Thursday, November 12, 2009

Album Review: Carrie Underwood - Play On (4/5)

After winning over the hearts of the American public as she reigned as the fourth winner of US talent show American Idol, Carrie Underwood has become one of the leading forces in country music (and with the arrival of Taylor Swift a couple years ago) completely overshadowing previous leaders such as LeAnne Rimes and Faith Hill--save she hasn't released an album for awhile. Underwood sold 7 million copies with her debut album, Some Hearts, and followed-up well with her second album, Carnival Rides, which unsurprisingly became one of the best selling albums of 2007.

There's no doubt Underwood's third album, Play On, will be another big seller for the singer, but does it follow-up well to Carnival Ride? Well, unlike the last two albums Play On doesn't acquire such a strong pop presence as opening track and lead single "Cowboy Casanova" implies, in which Underwood gives a bold vocal performance as the dramatic collision of drums, strings and banjo subside, kind of like "Last Name" from Carnival Ride. The rapid drums and twingy strings fuel country ballad "Quitter" well, although it's not the best ballad on the album or her most compelling, such as next track "Mama's Song," in which Underwood talks about a faithful husband: ("He makes promises he keeps, no, he's never going to leave").

"Change" sounds as if it was produced by Ryan Tedder, including all his dramatics that made Beyonce's "Halo," Kelly Clarkson's "Already Gone," and Leona Lewis' "Happy" so good, it would make such a good single or be a big hit, but this is a country album therefore they only way this song achieves a country attempt at a Tedder-ish sound is with Underwood's bold vocal, dramatic combination of drum and guitar and a climatic orchestration. Still sounds pretty good.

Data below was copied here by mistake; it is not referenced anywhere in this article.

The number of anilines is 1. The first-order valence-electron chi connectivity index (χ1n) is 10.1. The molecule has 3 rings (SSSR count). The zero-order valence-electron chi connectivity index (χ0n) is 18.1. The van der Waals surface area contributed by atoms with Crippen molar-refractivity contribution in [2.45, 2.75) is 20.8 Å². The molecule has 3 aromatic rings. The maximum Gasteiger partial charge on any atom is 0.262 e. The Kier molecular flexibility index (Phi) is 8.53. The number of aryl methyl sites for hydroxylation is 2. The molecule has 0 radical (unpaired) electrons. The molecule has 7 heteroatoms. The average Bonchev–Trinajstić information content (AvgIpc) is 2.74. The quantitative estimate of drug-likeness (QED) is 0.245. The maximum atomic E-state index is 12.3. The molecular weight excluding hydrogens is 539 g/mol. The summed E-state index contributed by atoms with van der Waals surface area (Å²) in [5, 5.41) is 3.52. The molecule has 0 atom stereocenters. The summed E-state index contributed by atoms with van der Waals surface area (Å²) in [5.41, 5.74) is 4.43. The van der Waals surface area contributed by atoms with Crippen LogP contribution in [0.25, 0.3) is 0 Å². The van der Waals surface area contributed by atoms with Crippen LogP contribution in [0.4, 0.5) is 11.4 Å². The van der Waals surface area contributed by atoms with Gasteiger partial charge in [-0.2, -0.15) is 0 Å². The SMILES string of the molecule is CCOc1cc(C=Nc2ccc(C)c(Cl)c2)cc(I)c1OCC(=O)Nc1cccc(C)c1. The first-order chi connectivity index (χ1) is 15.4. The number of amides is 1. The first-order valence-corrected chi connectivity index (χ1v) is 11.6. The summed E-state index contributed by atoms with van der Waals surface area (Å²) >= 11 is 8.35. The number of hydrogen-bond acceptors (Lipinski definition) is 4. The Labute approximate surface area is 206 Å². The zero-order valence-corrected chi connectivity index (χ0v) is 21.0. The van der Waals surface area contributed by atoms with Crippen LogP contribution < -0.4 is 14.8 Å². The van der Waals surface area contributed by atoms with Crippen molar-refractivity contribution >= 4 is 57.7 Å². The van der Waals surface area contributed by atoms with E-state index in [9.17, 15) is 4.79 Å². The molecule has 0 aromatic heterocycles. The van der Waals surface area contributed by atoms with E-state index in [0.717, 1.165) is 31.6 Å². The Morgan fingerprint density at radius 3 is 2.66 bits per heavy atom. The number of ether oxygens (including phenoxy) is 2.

Finding the albums at its most playful is "Undo It" which probably has the albums best chorus, Underwood really lets lose as belts a catchy playground chant on the title:"I wanna uh-uh-uh-uh-undo it." It's refreshing to hear the raw "Someday When I Stop Loving You" stripped to just string and drum, almost as if it were fashioned to sound like a Lullaby.

What, Carnival Ride, managed to avoid was sagging during its second half, which unfortunately this becomes a victim of. Its second half is lackluster, mostly taken up by a cluster of bland ballads, such as "Temporary Home," which fails to build a solid melody on the chorus. "Look At Me," is just as underwhelming as it suffers from the same problem. "Unapologize" is a bit better as it goes for a more rockier sound, but it's pretty much still a ballad.

However it's not all bad--there are still some pretty good tracks on the second half. The breezy uptempo "Songs Like This" and the more slower, but still compelling duet with country trio Sons of Syliva on "What Can I Say," are pretty good. The album closes with title "Play On" a conventional, inspirational ballad in which Underwood delivered a stunning vocal. A nice way to close the album, especially after an underwhelming second half.

Play On, is a good country album, as good as Carnival Ride? Probably not. I like its strong country sound and not retreading the light pop presence of the last two albums and although the album begins to sag greatley towards its second half, it's still pretty solid. Just for note: How stunning does she look on that cover?

Best: Cowboy Casanova, Change, Undo It, Mama's Song, Quitter, Change, Someday When I Stop Loving You, Play On

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